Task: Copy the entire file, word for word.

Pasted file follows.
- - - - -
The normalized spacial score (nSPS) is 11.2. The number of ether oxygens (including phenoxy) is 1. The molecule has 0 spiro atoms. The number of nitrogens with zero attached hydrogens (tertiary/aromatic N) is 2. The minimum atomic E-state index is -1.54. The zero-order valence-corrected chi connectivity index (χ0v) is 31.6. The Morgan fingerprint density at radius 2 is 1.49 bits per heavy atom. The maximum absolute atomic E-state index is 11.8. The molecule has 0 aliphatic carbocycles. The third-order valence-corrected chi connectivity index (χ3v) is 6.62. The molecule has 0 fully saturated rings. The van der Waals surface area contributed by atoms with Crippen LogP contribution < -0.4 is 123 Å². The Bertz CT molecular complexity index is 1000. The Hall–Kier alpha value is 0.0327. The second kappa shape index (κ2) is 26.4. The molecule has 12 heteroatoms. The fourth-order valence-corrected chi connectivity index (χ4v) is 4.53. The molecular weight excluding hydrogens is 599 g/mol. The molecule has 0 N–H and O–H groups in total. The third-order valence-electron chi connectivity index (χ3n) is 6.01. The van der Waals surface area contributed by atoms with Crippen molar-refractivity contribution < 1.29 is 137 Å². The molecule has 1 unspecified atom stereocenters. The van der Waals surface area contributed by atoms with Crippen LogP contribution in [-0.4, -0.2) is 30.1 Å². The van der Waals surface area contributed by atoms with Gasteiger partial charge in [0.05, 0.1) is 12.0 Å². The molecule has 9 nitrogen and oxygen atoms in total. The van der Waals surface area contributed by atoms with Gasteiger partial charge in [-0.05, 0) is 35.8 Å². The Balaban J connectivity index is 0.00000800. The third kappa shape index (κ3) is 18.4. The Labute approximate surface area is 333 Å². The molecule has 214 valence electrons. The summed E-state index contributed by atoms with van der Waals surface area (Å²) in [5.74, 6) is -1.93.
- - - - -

The normalized spacial score (nSPS) is 11.2. The number of ether oxygens (including phenoxy) is 1. The molecule has 0 spiro atoms. The number of nitrogens with zero attached hydrogens (tertiary/aromatic N) is 2. The minimum atomic E-state index is -1.54. The zero-order valence-corrected chi connectivity index (χ0v) is 31.6. The Morgan fingerprint density at radius 2 is 1.49 bits per heavy atom. The maximum absolute atomic E-state index is 11.8. The molecule has 0 aliphatic carbocycles. The third-order valence-corrected chi connectivity index (χ3v) is 6.62. The molecule has 0 fully saturated rings. The van der Waals surface area contributed by atoms with Crippen LogP contribution < -0.4 is 123 Å². The Bertz CT molecular complexity index is 1000. The Hall–Kier alpha value is 0.0327. The second kappa shape index (κ2) is 26.4. The molecule has 12 heteroatoms. The fourth-order valence-corrected chi connectivity index (χ4v) is 4.53. The molecular weight excluding hydrogens is 599 g/mol. The molecule has 0 N–H and O–H groups in total. The third-order valence-electron chi connectivity index (χ3n) is 6.01. The van der Waals surface area contributed by atoms with Crippen molar-refractivity contribution < 1.29 is 137 Å². The molecule has 1 unspecified atom stereocenters. The van der Waals surface area contributed by atoms with Crippen LogP contribution in [-0.4, -0.2) is 30.1 Å². The van der Waals surface area contributed by atoms with Gasteiger partial charge in [0.05, 0.1) is 12.0 Å². The molecule has 9 nitrogen and oxygen atoms in total. The van der Waals surface area contributed by atoms with Gasteiger partial charge in [-0.05, 0) is 35.8 Å². The Balaban J connectivity index is 0.00000800. The third kappa shape index (κ3) is 18.4. The Labute approximate surface area is 333 Å². The molecule has 214 valence electrons. The summed E-state index contributed by atoms with van der Waals surface area (Å²) in [5.74, 6) is -1.93.